The thing that really irks me though, is that our daughter gets teased and humiliated by her friends because she likes so many unusual foods. She used to take our unusual leftovers - pot-stickers, burritos, oxtail soup for example - but now insists she has to have a turkey sandwich on white bread, because otherwise the other kids give her a hard time.
I have studied food preferences and child-rearing as part of my professional research. There are always cases where food avoidance has a biological basis - kids are very sensetive to certain strong flavors, and some people have serious allergies, or genetic differences that make some foods (like cabbage or fava beans) taste terrible. But we live in a culture where food has all kinds of meanings and powers - and where we are bombarded with messages (many contradictory) about food and health, beauty, and culture. It takes very strong and determined parents to navigate all of this to raise a kid who has a positive attitude towards a wide range of foods.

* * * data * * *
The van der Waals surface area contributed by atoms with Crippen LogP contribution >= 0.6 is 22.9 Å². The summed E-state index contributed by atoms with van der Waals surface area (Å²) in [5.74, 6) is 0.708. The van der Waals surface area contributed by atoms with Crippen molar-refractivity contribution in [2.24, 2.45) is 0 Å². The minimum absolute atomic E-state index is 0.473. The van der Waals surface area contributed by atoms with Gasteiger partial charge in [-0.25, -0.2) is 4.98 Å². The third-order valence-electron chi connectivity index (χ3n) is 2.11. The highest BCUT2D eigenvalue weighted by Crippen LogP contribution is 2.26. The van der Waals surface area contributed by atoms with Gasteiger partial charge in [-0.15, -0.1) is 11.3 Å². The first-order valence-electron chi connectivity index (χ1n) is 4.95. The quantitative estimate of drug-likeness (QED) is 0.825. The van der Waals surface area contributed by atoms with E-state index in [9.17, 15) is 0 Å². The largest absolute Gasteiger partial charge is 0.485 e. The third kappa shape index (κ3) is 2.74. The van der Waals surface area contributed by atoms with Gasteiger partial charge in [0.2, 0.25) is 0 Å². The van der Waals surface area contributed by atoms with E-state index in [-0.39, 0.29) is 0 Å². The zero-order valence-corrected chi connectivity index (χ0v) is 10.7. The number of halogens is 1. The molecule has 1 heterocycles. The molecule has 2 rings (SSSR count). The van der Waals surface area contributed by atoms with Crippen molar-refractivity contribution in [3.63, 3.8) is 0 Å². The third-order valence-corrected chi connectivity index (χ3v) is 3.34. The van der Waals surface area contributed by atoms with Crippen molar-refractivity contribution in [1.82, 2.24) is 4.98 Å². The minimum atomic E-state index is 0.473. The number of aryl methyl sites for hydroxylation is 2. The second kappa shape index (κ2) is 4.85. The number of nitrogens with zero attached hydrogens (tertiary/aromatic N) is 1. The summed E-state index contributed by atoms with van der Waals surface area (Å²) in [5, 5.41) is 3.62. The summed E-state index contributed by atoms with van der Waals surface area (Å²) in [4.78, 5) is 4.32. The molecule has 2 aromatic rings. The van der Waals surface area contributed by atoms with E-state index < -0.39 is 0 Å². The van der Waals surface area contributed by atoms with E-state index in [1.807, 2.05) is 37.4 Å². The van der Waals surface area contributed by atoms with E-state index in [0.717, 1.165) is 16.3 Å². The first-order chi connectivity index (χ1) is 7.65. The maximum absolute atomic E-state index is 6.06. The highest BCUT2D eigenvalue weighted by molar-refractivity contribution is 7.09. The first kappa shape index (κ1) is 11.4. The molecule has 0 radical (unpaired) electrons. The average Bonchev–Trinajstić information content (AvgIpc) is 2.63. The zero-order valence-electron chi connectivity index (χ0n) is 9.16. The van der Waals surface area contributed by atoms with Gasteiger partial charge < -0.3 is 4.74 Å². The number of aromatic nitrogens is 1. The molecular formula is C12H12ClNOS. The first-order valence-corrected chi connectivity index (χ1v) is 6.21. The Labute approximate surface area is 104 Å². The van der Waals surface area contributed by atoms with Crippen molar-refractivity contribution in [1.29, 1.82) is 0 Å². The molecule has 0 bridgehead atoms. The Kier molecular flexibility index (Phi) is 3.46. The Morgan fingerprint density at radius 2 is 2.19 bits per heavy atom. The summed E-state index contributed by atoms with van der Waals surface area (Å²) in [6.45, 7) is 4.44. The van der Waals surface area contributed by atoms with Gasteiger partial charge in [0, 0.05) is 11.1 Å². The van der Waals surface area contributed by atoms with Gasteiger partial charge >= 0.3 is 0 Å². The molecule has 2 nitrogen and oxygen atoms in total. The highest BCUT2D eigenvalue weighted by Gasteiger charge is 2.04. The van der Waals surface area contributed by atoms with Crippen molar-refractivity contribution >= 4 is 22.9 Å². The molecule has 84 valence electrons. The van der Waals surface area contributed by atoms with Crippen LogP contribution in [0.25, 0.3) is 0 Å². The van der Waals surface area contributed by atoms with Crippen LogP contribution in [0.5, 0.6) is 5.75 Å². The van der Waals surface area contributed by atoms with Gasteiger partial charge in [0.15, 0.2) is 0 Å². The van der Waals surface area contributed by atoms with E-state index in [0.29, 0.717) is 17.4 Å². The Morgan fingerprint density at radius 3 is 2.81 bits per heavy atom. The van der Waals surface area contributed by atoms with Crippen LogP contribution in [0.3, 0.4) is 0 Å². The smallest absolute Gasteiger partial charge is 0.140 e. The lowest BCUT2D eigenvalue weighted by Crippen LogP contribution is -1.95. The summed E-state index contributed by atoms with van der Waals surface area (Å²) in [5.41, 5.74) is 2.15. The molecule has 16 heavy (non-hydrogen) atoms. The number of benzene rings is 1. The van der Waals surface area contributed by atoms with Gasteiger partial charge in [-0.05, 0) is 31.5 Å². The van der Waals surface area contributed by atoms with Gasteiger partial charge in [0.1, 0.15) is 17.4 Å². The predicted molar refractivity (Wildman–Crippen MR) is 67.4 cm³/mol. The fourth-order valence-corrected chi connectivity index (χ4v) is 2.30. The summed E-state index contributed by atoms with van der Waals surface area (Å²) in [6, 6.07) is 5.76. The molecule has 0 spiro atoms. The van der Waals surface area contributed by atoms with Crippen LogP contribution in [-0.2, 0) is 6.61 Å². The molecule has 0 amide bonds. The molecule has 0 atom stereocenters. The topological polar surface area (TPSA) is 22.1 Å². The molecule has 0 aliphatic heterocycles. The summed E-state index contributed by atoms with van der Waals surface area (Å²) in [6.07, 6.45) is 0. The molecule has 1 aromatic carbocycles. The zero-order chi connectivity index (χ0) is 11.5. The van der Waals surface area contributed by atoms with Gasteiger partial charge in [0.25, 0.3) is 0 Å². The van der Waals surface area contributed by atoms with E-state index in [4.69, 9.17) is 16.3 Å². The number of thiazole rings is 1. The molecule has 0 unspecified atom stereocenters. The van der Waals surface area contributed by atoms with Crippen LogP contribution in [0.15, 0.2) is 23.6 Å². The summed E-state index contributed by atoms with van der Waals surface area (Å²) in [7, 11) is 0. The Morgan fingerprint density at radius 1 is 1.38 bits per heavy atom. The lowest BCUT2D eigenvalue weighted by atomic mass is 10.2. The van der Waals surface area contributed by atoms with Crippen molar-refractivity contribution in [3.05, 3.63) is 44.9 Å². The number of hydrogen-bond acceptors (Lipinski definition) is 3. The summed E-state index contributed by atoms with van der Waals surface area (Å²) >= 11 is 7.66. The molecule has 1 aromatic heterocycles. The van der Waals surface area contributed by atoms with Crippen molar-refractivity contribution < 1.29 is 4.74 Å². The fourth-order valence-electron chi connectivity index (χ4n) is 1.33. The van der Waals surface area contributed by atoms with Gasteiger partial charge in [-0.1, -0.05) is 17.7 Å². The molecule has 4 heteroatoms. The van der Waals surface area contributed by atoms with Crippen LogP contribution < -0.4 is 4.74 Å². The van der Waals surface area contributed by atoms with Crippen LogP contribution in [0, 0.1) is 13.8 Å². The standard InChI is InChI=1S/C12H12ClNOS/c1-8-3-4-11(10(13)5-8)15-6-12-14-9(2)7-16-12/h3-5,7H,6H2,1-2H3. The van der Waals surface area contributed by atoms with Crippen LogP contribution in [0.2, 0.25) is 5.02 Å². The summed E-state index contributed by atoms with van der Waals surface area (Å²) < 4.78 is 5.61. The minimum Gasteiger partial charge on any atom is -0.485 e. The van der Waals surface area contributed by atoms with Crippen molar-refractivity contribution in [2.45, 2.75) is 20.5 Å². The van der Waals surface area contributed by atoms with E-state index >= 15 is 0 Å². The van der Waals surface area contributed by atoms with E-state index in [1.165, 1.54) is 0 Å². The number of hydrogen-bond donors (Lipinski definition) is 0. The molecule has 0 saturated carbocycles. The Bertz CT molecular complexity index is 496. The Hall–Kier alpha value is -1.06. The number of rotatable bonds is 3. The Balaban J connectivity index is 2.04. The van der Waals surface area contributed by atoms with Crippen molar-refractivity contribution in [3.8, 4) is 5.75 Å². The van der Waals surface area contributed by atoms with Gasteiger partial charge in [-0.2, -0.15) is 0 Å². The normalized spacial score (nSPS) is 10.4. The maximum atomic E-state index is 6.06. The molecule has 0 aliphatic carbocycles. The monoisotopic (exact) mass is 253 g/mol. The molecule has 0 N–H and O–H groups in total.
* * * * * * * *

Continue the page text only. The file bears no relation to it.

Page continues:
In my own opinion, the biggest problem is keeping food from becoming an issue of power and control in the family. That means not using food as a way to control your kids (eat every bite! no more meat till you eat all your spinach!) - and not letting them use food to control you (like always dictating your choice of where to eat out, or making you fix special meals). I hate to say it, but Spock has some good advice on this, and he notes that food often becomes the focus of power struggles between parents and kids at age 5 or so. I suspect that nowadays, when families may only actually all get together at meals, food fights have become even more common.